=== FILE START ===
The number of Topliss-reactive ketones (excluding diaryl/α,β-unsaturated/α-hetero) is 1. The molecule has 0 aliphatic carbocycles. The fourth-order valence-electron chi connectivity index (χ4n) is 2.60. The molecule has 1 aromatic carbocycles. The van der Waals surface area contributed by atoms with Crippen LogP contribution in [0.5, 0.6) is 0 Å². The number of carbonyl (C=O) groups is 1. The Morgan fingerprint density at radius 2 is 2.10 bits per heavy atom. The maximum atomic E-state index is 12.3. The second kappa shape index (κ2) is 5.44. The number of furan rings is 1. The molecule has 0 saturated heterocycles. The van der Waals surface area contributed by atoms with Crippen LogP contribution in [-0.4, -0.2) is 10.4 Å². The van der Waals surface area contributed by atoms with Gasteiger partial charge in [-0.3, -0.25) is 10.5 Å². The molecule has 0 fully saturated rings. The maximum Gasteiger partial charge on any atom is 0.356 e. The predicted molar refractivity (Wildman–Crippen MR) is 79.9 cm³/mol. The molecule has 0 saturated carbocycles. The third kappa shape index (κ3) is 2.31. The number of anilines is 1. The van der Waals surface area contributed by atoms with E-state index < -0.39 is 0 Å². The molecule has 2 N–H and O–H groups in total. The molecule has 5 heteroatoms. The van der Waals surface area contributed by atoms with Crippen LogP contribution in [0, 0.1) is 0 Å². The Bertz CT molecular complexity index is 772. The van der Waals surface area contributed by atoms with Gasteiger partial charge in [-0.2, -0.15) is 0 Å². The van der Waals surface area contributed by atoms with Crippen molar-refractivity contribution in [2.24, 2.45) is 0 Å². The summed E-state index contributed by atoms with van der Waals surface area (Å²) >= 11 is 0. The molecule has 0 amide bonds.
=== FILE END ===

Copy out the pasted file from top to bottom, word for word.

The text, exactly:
The number of Topliss-reactive ketones (excluding diaryl/α,β-unsaturated/α-hetero) is 1. The molecule has 0 aliphatic carbocycles. The fourth-order valence-electron chi connectivity index (χ4n) is 2.60. The molecule has 1 aromatic carbocycles. The van der Waals surface area contributed by atoms with Crippen LogP contribution in [0.5, 0.6) is 0 Å². The number of carbonyl (C=O) groups is 1. The Morgan fingerprint density at radius 2 is 2.10 bits per heavy atom. The maximum atomic E-state index is 12.3. The second kappa shape index (κ2) is 5.44. The number of furan rings is 1. The molecule has 0 saturated heterocycles. The van der Waals surface area contributed by atoms with Crippen LogP contribution in [-0.4, -0.2) is 10.4 Å². The van der Waals surface area contributed by atoms with Gasteiger partial charge in [-0.3, -0.25) is 10.5 Å². The molecule has 0 fully saturated rings. The maximum Gasteiger partial charge on any atom is 0.356 e. The predicted molar refractivity (Wildman–Crippen MR) is 79.9 cm³/mol. The molecule has 0 saturated carbocycles. The third kappa shape index (κ3) is 2.31. The number of anilines is 1. The van der Waals surface area contributed by atoms with E-state index < -0.39 is 0 Å². The molecule has 2 N–H and O–H groups in total. The molecule has 5 heteroatoms. The van der Waals surface area contributed by atoms with Crippen LogP contribution in [0, 0.1) is 0 Å². The Bertz CT molecular complexity index is 772. The van der Waals surface area contributed by atoms with Gasteiger partial charge in [-0.2, -0.15) is 0 Å². The van der Waals surface area contributed by atoms with Crippen molar-refractivity contribution in [2.24, 2.45) is 0 Å². The summed E-state index contributed by atoms with van der Waals surface area (Å²) >= 11 is 0. The molecule has 0 amide bonds.